They're annoying. They get in your way. They are pulsing blots on the mobile application landscape as cruel and unwanted as wasps at a picnic.
Of course I am talking about ads in your favorite applications. No, I don't want to buy a Kia today, or tomorrow, or ever. Or Anacin. Or a Bud Light. Please, just go away.
But wait. It turns out there is a good reason for those ads to appear. Maybe I don't mind putting up with them after all. Because it turns out that, increasingly, games makers and content providers are turning away from the 99-cents-per-app or $1.99-per month subscription models and relying on ads instead to make their fortunes.
And oh man, that is a great development for Millennial Media (MM), an emerging growth company whose business is at the throbbing heart of the transition.
Millennial, which just went public in late March, is the largest independent mobile advertising technology firm and the second-largest overall in the world, with offices across the globe including Maryland, London, Singapore, New York, Paris and Chicago.
Paul Palmieri and Chris Brandenburg founded the firm in 2006, and both remain on in integral roles, with Palmieri serving as chief executive and Brandenburg as chief technology officer. Both have extensive prior experience in the advertising technology sector with firms like Advertising.com, which was acquired by AOL, and Verizon Wireless.
Millennial Media's business focus is twofold: helping app developers and mobile website publishers maximize their advertising revenue while working with advertisers themselves to focus and streamline the ad experience for users.
The firm reaches over 300 million unique mobile device users, representing 40% penetration in the worldwide smartphone base. More than 30,000 apps utilize its ad technology on over 7,000 different mobile device types.
MYDAS is the complex advertising platform the firm built to allow advertisers to reach users. The system analyzes the operating system, screen size, wireless connection strength and several other factors along with its customer profiling data in real time and delivers the correct ad to the mobile device.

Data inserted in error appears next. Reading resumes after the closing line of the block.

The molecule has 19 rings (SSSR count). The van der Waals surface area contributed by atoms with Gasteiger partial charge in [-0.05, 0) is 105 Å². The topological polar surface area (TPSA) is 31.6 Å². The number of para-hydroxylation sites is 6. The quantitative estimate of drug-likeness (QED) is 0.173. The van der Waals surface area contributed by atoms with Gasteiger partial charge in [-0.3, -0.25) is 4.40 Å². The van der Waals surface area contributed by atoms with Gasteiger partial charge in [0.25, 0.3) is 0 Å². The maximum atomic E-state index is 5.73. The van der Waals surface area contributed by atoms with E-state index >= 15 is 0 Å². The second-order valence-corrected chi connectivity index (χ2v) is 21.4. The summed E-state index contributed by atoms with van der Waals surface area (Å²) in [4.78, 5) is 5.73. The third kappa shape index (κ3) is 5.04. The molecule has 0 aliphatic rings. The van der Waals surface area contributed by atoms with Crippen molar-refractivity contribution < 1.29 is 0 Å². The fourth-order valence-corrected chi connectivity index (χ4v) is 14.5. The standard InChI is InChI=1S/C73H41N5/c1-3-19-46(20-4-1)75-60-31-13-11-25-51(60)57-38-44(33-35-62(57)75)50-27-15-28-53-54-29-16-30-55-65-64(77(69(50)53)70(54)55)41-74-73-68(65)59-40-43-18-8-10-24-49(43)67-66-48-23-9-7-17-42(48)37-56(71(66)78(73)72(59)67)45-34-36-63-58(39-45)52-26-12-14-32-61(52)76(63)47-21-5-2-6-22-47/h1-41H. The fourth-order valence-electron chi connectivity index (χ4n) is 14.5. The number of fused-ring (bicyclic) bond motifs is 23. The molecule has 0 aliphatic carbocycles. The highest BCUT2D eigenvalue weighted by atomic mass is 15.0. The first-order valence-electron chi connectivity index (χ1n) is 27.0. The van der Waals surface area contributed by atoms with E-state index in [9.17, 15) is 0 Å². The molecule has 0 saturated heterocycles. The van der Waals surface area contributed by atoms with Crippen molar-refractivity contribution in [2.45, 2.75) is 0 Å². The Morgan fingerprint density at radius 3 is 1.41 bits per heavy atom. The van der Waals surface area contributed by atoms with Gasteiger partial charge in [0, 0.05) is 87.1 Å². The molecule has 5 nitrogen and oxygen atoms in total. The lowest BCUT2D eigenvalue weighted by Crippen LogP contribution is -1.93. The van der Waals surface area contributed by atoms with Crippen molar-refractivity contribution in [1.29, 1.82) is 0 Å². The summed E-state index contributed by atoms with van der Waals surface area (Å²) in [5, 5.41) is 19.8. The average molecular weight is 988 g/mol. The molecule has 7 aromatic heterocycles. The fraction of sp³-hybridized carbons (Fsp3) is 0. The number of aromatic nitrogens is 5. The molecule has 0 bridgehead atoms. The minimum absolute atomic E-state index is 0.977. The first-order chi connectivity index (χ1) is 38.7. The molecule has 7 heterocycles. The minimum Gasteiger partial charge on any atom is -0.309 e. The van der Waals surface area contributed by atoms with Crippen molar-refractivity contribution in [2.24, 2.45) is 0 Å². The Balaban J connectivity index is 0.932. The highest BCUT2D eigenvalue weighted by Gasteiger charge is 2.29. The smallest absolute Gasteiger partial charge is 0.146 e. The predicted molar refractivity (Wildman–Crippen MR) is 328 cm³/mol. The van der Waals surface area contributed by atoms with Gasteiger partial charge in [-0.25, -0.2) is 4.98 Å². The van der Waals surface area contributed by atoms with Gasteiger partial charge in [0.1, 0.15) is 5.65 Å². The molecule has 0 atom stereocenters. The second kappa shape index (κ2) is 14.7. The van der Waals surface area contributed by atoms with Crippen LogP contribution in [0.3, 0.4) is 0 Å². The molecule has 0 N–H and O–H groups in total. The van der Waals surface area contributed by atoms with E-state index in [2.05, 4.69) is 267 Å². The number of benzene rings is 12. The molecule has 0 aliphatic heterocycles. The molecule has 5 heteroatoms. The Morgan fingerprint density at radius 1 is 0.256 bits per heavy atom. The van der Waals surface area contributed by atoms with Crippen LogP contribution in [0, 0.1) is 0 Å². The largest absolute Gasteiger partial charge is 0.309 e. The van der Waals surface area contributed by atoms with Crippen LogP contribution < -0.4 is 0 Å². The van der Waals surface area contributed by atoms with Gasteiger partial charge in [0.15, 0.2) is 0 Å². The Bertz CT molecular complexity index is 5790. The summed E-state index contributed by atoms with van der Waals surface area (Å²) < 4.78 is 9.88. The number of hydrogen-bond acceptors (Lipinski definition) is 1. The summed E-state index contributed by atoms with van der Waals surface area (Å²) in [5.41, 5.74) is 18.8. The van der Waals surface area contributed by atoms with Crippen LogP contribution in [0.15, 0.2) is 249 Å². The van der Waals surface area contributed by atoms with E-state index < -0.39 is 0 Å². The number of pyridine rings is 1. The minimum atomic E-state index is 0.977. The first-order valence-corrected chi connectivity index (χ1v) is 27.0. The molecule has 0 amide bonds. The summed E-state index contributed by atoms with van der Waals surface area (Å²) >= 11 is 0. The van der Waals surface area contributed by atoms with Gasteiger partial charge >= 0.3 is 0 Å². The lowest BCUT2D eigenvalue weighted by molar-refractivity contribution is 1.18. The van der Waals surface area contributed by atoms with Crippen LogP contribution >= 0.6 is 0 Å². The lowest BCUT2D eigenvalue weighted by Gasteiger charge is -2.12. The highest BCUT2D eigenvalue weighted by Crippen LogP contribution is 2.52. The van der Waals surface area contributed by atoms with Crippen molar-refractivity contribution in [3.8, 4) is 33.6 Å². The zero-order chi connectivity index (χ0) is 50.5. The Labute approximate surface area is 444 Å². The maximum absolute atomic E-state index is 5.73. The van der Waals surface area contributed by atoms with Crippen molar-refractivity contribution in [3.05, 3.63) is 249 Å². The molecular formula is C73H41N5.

Millennial Media's customer profiling data has over 150 categories that allow advertisers to specify customer gender, interests, affluence, geographic location, and several other categories. All this gives advertisers the ability to develop highly customizable and specific advertising campaigns with an almost endless amount of tailored variations.
Millennial generates revenue by filling the available real estate of the apps from developers with come-ons. The ad firm keeps around 40% of funds generated and sends the rest to the app developer.
Analysts at Morgan Stanley estimate the non-search mobile advertising market to be $3 billion this year, growing to over $9 billion by 2015. This represents phenomenal growth that's higher than that of TV, radio, print, and desktop Internet advertising.
The company is second only to Google's (GOOG) AdMob platform in mobile advertising revenue, yet combined they only control about 40% of the U.S. market, leading to a huge opportunity for future growth. Combine the huge market opportunity with a market that grew 165% in 2011 and it is no surprise interest in this sector is heating up rapidly.
Millennial was able to grow gross profits by 147% and 251% the last two years, while improving margins as it adds to its impressive customer list that includes 23 of the top 25 national advertisers according to "Advertising Age." The company currently has over 1,200 customers running over 4,000 different advertising campaigns, and as the mobile device segment continues to explode, expect Millennial Media revenues to follow suit.
So the next time you're downloading the next great mobile app, there's a good chance Millennial Media will be powering the ads.
With Google and Apple (AAPL) its biggest competition, expect this $1.1 billion firm to start garnering a lot of attention from investors. Shares were initially priced at $13 in late March, shot to $28, and have since settled back to $15. Put it on your get list amid big dips over the summer, with a special focus on buying around the $13-$14 area.